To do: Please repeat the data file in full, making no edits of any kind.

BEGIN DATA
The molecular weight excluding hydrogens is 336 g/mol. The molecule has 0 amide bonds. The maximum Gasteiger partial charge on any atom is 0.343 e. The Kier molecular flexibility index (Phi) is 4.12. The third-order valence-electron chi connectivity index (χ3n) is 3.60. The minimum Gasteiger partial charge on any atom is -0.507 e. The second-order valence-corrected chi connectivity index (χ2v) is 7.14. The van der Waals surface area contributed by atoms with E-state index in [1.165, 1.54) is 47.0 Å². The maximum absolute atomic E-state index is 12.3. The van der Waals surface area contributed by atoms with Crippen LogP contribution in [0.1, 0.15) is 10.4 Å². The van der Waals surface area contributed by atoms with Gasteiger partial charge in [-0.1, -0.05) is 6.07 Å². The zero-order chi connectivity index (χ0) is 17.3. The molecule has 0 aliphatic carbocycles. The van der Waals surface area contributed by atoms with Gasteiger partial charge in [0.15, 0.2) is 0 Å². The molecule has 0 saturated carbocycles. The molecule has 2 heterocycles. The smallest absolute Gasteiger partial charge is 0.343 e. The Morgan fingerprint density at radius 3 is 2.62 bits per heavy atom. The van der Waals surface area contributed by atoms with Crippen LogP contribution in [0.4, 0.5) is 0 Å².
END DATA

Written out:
The molecular weight excluding hydrogens is 336 g/mol. The molecule has 0 amide bonds. The maximum Gasteiger partial charge on any atom is 0.343 e. The Kier molecular flexibility index (Phi) is 4.12. The third-order valence-electron chi connectivity index (χ3n) is 3.60. The minimum Gasteiger partial charge on any atom is -0.507 e. The second-order valence-corrected chi connectivity index (χ2v) is 7.14. The van der Waals surface area contributed by atoms with E-state index in [1.165, 1.54) is 47.0 Å². The maximum absolute atomic E-state index is 12.3. The van der Waals surface area contributed by atoms with Crippen LogP contribution in [0.1, 0.15) is 10.4 Å². The van der Waals surface area contributed by atoms with Gasteiger partial charge in [-0.1, -0.05) is 6.07 Å². The zero-order chi connectivity index (χ0) is 17.3. The molecule has 0 aliphatic carbocycles. The van der Waals surface area contributed by atoms with Gasteiger partial charge in [0.15, 0.2) is 0 Å². The molecule has 0 saturated carbocycles. The molecule has 2 heterocycles. The smallest absolute Gasteiger partial charge is 0.343 e. The Morgan fingerprint density at radius 3 is 2.62 bits per heavy atom. The van der Waals surface area contributed by atoms with Crippen LogP contribution in [0.4, 0.5) is 0 Å².